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  • The Social Policy Indicators (SPIN) database

    2020. Kenneth Nelson (et al.). International Journal of Social Welfare 29 (3), 285-289


    The Social Policy Indicators (SPIN) database provides the foundations for new comparative and longitudinal research on the causes behind, and the consequences of, welfare states and social citizenship rights. The SPIN database is oriented towards analyses of institutions as manifested in social policy legislation. To date, SPIN covers 40 countries, of which several have data on core social policy programmes from 1930. There are currently six data modules in SPIN, covering different social policy areas. The following research note describes the theoretical and conceptual basis of the SPIN project, as well as the data it contains.

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  • Enabling employment?: Drivers and outcomes of active labour market policies in comparative perspective

    2019. Daniel Fredriksson.

    Avhandling (Dok)

    This thesis includes three empirical studies that analyse driving forces and outcomes of active labour market policies (ALMP) in comparative perspective. Whereas previous comparative research has largely relied on broad conceptualisations of ALMP, often considering policies such as public employment services and training programs as one single type of intervention, the studies in this thesis instead analyse more fine-grained categories and classifications of ALMP. By doing so, the studies contribute with nuance to the discussion of what has shaped labour market policies, and how these influence labour market outcomes.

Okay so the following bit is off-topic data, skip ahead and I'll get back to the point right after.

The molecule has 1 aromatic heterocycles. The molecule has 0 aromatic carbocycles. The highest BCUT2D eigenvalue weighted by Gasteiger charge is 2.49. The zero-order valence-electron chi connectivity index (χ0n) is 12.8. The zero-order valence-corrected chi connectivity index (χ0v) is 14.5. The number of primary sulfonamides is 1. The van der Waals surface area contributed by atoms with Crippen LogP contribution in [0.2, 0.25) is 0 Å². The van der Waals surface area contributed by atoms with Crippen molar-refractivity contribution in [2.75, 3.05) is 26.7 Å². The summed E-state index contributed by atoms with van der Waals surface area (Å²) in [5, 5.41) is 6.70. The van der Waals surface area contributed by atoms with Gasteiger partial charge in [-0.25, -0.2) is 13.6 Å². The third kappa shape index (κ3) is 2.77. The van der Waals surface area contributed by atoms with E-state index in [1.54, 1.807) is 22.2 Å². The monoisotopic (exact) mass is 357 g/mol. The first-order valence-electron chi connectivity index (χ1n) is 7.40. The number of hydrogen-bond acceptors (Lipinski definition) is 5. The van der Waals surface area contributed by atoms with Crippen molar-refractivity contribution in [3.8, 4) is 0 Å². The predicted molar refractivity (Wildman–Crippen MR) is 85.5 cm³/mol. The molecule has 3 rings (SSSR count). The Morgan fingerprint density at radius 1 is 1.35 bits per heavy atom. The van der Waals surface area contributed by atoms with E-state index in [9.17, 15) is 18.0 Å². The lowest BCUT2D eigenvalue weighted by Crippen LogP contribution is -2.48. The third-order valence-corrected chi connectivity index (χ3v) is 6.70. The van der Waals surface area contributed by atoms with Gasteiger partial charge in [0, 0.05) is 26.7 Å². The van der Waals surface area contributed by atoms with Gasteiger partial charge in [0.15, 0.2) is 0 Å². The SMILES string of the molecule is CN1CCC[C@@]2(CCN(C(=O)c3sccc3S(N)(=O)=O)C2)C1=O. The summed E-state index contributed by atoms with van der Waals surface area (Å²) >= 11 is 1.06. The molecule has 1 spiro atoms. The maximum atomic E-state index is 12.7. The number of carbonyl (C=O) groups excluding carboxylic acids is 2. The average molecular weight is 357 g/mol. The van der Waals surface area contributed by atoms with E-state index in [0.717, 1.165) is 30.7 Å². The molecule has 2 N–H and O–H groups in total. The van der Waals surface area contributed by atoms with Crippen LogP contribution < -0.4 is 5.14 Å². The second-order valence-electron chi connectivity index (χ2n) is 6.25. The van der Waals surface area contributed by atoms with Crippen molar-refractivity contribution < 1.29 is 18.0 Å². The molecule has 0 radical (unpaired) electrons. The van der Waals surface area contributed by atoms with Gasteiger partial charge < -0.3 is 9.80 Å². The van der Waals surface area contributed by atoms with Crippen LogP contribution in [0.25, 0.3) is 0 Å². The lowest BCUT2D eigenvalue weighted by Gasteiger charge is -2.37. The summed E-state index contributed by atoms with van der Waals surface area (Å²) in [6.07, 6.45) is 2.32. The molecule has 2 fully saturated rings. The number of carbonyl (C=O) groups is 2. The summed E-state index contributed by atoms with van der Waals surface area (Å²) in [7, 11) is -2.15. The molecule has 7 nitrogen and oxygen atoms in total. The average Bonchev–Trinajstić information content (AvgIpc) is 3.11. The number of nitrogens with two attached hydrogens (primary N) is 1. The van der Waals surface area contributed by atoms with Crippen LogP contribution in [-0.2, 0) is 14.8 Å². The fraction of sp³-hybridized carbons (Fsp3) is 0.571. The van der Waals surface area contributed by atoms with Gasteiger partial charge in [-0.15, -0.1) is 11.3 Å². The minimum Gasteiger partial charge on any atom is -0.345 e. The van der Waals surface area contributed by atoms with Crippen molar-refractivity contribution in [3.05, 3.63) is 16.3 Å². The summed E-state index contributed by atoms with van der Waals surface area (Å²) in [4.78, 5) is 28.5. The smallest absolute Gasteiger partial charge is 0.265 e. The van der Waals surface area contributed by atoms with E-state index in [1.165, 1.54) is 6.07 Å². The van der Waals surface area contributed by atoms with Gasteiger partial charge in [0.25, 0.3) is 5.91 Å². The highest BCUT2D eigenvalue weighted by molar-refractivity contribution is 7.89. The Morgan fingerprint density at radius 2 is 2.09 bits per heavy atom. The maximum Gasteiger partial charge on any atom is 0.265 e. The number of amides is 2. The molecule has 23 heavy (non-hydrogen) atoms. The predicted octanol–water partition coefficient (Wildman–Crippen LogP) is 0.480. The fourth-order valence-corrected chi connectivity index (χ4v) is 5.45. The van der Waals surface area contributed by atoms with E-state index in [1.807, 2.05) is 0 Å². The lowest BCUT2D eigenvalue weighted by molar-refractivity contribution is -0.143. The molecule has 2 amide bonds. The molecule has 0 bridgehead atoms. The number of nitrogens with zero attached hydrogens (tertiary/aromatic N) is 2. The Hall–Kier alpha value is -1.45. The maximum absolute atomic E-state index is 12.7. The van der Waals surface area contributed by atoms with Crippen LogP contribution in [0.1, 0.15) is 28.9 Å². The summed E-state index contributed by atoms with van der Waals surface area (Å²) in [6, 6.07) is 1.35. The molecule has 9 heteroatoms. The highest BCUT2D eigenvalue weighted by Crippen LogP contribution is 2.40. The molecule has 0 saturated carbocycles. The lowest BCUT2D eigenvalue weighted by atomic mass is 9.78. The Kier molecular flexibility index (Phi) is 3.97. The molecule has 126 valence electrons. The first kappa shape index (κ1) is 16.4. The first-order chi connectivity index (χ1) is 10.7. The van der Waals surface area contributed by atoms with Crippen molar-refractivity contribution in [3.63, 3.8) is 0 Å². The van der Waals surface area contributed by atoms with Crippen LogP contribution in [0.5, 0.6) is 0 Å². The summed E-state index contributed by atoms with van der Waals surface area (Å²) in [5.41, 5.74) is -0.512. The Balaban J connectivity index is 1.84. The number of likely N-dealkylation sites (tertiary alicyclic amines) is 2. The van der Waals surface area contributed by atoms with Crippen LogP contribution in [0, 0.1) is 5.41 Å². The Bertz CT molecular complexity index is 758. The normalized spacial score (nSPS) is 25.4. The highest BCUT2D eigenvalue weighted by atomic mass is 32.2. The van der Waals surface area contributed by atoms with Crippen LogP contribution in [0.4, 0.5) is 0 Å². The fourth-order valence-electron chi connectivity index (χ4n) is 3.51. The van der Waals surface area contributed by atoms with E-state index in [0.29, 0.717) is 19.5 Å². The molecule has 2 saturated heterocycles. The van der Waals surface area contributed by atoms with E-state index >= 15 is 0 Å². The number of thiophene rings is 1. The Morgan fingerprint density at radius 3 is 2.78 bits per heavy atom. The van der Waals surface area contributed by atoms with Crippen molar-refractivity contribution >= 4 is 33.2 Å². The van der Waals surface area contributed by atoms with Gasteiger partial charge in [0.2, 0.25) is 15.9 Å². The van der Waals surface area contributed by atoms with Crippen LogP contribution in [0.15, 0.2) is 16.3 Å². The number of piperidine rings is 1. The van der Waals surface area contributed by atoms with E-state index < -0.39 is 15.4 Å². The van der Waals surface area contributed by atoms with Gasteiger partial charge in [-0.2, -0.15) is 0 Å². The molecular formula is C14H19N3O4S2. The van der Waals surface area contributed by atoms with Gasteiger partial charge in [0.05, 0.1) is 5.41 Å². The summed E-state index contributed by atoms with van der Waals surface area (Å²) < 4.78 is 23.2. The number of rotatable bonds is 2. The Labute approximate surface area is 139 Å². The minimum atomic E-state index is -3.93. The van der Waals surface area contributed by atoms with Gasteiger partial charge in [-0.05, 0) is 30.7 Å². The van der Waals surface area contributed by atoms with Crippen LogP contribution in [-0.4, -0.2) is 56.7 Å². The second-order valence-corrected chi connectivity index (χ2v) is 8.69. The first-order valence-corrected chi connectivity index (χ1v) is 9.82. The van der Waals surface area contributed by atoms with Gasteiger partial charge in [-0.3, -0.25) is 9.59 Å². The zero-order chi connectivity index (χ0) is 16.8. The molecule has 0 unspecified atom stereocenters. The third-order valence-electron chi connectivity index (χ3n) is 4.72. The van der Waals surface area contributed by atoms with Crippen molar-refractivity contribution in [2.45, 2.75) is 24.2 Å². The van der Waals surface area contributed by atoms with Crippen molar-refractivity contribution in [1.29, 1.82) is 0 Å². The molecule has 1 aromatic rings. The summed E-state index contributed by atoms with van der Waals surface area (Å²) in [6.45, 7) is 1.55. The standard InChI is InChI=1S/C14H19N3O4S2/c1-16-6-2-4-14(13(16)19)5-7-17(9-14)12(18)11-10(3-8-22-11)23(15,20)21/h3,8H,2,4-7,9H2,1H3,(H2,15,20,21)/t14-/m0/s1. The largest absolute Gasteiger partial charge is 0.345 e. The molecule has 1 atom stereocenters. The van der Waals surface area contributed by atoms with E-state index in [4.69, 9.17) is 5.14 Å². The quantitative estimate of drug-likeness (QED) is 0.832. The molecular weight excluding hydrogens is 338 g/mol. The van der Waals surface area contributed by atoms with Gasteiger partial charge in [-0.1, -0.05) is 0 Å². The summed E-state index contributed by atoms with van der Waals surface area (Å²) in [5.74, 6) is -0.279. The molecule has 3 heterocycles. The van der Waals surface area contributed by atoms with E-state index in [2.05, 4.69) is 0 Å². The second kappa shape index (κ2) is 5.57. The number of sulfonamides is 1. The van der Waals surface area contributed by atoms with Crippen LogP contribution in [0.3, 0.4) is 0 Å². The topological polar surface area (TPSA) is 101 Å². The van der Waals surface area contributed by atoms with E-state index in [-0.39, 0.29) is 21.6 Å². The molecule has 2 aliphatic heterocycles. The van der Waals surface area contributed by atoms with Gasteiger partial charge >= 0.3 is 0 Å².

Study I: This study focuses on determinants of spending on public employment services (PES). Contrary to common assumptions, which state that PES is largely determined by structural factors, the main hypothesis is that partisan politics is a relevant predictor of PES spending. The analysis includes 17 welfare states between 1985 and 2011. The results indicate that partisan politics and electoral competition are related to the development of PES spending, but that the turn to activation in many welfare states in the late 1990s reduced the salience of partisan politics.

    Study II: This study analyses whether different types of active labour market policies are related to reduced unemployment, and especially if there is evidence for interdependencies between policies. The study distinguishes between public employment services (PES), training, and job creation programs. PES is singled out as a crucial factor that mediates the effects of other labour market policies, both active and passive. The study examines 19 welfare states between 1985 and 2012 and the results indicate that training programs reduce unemployment in the short run, whereas long-term effects are less apparent for all policy types. Increased investment in PES is found to strengthen the impact of training and job creation programs.

    Study III: This study examines the link between active labour market policies and transitions to employment from unemployment and inactivity across the European Union between 2003 and 2013. The study distinguishes between three types of interventions: core programs, directed towards the registered unemployed; peripheral programs, targeting the inactive part of the working age population; and mixed programs, targeting both groups. The results indicate that ALMP have beneficial effects on employment transitions among both the unemployed and the inactive, but that effects differ depending on the type of intervention. Unemployed seem to benefit from increased efforts on ALMP regardless of the type of intervention, whereas the inactive seem to have increased chances to transition into employment if programs target both groups, but not if interventions solely target the inactive.